The Calm Before the Storm

By Michael Lebowitz and Lance Roberts | December 29, 2023

It’s the last trading day of 2023, and not much is happening around the market. Stocks have edged higher this week, and bonds rallied on light volume. We expected this much, as we previously wrote, but this could be the “calm before the storm” with important economic data coming over the first two weeks of January. Employment data will be released next Friday, while a fresh batch of inflation data will be due the following Thursday. In addition, FOMC minutes will allow the Fed to tailor its tone, considering it will have a preliminary look at the inflation data.

From an index perspective, the S&P 500 remains overbought territory as this advance loses steam. At the same time, the VIX index appears to be ripe for a spike in volatility. In his research, Forecasting a Volatility Tsunami, the author presents a method for predicting spikes in the VIX index. It involves measuring the dispersion of both VIX and VVIX (volatility of the VIX) and looking for points when both are below a certain threshold. As shown below, we recreated the indicator, and it’s flashing the first signal since December 2019. As with any indicator, it’s not perfect, but it’s telling us we have reached conditions that preceded past spikes. It’s probably a coincidence that it comes as we are flirting with all-time highs, but this could also be the calm before the storm.

As the seas become calm and the tide pulls back in the ocean before a massive wave, so too does volatility’s dispersion narrow before an eventual spike higher. While not every defined spike is preceded with volatility’s standard deviation declining to a low level, only a handful of signals are not followed by large increases in VIX readings. In other words, not every spike follows a signal but nearly every signal is followed by a spike.

Andrew Thrasher, CMT
VIX Indicator

What To Watch Today


  • No notable earnings reports today


Economic Calendar

Market Trading Update

As noted in yesterday’s commentary, the market is hanging in just shy of all-time highs for the S&P 500. As we enter the last trading day of 2023, anticipation of the market hitting a record is high. The market is currently trading well above the 50- and 200-DMA, as shown, but such does not mean a market correction is imminent. We still expect a short-term correction to relieve the more overbought conditions, but as noted yesterday, with portfolio managers window dressing portfolios into year-end and volume light, there is little risk of a downturn over the next couple of days.

Market trading update

Continue to trade accordingly, but remain long-biased until we get into the New Year. If you haven’t done any tax loss harvesting or just rebalanced portfolio risks, today is the day to do it. The portfolio performance clock resets on Monday as we begin 2024.

In the meantime, have a safe and happy New Year.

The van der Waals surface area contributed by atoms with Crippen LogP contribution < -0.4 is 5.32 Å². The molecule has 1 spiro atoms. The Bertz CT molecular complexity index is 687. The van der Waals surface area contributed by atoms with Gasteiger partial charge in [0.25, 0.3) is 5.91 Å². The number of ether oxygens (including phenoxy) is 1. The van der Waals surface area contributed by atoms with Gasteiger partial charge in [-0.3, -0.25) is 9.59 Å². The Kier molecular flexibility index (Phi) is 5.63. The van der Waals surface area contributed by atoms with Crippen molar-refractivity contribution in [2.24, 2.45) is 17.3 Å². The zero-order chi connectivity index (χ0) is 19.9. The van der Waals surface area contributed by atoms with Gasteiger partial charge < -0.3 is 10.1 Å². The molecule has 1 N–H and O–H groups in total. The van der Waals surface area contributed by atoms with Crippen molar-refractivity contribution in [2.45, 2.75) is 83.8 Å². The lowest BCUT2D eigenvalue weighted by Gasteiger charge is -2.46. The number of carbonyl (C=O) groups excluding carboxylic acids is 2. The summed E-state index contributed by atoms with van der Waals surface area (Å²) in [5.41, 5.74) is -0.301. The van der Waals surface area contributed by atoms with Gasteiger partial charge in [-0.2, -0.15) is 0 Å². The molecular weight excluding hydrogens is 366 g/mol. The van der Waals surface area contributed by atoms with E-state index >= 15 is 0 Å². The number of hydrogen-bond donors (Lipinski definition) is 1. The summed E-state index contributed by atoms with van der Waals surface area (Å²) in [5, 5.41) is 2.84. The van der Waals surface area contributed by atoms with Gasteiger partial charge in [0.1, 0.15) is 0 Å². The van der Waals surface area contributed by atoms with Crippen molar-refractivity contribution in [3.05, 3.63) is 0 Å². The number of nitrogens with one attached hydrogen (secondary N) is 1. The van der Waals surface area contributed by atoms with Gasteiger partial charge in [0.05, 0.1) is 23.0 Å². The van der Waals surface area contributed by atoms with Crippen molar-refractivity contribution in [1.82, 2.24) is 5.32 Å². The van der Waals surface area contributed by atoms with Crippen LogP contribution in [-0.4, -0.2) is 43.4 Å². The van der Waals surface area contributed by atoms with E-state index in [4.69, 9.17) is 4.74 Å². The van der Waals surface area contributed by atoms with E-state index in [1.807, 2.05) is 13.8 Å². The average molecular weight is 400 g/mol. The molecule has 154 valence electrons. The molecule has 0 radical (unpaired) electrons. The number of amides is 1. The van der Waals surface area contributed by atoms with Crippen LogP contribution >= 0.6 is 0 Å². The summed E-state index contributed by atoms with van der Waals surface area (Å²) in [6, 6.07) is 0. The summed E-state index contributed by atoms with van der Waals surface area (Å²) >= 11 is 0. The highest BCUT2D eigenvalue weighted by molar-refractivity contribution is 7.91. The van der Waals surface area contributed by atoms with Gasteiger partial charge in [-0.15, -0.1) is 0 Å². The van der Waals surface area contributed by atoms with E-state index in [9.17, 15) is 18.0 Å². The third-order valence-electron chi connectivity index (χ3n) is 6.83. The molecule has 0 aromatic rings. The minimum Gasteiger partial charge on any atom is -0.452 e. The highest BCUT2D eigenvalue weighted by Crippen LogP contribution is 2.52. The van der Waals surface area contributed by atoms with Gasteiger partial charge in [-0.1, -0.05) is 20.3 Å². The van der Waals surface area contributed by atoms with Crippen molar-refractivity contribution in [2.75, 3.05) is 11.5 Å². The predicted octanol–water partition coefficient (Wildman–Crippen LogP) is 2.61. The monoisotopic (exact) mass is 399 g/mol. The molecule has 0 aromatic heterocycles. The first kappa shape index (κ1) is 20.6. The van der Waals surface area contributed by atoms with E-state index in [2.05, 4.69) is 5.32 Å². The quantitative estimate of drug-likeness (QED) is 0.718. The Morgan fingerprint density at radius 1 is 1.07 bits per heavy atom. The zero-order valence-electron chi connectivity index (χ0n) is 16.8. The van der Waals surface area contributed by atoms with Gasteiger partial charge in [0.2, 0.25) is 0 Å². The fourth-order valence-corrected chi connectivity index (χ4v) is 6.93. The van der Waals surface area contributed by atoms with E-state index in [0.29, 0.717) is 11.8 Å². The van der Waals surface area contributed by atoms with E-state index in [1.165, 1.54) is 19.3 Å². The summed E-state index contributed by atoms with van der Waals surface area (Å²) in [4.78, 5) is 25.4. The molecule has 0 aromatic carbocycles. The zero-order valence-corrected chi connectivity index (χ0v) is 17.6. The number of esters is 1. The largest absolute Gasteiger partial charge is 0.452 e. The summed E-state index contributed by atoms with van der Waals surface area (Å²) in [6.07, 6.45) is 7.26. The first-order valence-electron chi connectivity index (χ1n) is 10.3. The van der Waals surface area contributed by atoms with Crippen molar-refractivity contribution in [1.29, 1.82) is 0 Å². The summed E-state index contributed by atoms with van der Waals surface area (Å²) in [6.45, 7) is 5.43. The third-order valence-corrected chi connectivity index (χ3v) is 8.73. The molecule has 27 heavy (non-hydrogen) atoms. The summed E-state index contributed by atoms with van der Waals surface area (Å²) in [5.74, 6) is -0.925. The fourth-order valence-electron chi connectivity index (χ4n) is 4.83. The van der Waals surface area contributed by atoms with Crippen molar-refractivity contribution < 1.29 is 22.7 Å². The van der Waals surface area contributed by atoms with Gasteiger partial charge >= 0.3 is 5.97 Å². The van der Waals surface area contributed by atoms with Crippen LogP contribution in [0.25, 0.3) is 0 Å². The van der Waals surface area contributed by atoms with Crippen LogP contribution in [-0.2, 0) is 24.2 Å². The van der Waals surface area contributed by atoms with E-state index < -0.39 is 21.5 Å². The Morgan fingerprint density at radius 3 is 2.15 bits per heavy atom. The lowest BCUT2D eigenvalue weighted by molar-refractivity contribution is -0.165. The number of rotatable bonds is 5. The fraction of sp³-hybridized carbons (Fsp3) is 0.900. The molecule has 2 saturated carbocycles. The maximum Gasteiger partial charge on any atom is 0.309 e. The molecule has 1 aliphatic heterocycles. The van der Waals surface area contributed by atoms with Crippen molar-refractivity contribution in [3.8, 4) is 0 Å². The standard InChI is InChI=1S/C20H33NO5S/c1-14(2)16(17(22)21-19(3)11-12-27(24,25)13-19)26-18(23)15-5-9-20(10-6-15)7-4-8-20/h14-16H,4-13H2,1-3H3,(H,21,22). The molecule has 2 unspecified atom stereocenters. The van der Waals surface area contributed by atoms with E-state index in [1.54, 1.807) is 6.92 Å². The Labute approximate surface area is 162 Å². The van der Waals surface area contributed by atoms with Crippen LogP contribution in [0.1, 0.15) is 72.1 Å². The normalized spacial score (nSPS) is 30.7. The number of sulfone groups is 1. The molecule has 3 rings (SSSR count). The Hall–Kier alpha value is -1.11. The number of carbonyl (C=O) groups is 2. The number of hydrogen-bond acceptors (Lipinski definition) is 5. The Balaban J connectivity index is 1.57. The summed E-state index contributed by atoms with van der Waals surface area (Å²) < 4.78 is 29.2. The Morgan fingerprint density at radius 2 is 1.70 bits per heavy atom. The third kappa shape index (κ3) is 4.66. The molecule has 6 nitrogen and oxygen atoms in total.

The Institutional Appeal of 0DTE Options

Zero-Day to Expiration (0DTE) options have taken Wall Street by storm over the past few years. According to Bloomberg, what started as a mainstream retail trend is being adopted by institutional quant teams at Citigroup, JPMorgan, and UBS. The banks now offer products using 0DTE options, which range from complex diversification strategies to simple income-generating activities. The appeal comes from the fact that 0DTE options lack exposure to overnight moves. Consider a two-week vol selling strategy that benefits from low index dispersion. Traders can now break that strategy up by selling 0DTE options in a calm market, on a smaller scale, and exiting before the close- allowing for more control.

There’s always a risk attached to a new product. With 0DTE options, that risk lies in staying nimble to exit before a trade turns against you. The positions can be volatile depending on the money-ness of the contract in question. Critics of 0DTE options have expressed concerns about their impact on market stability. However, the CBOE has argued that “as trading flows spread out, the peril of a one-sided market is lessened …”

Options Volume

The Next Big Challenge for Apple

AAPL reigns as the supreme smartphone supplier in China, but its Chinese rivals are working towards inroads on AAPL’s dominance. Rumors have surfaced over the past decade that an Apple Car could be in the works, but the company still hasn’t delivered. Per the Wall Street Journal,

Huawei and Xiaomi, whose phones battle the iPhone for supremacy in China, both released new cars this week with advanced digital features. The companies’ goal is to keep their phone customers engaged in high-tech vehicles and seize turf before Apple’s possible entry into the fray.

It depends on how widely adopted the offering is, but software integration between vehicles and phones could be a differentiator that eats into Apple’s market share in China. This isn’t a meaningless development considering that China constitutes roughly a fifth of Apple’s revenue. The article concludes,

Dan Ives, an analyst with Wedbush Securities, said he didn’t think Apple would want to be on the outside looking in for too long. Ives expects an Apple car to arrive sometime around 2026.

Apple Revenue Breakdown

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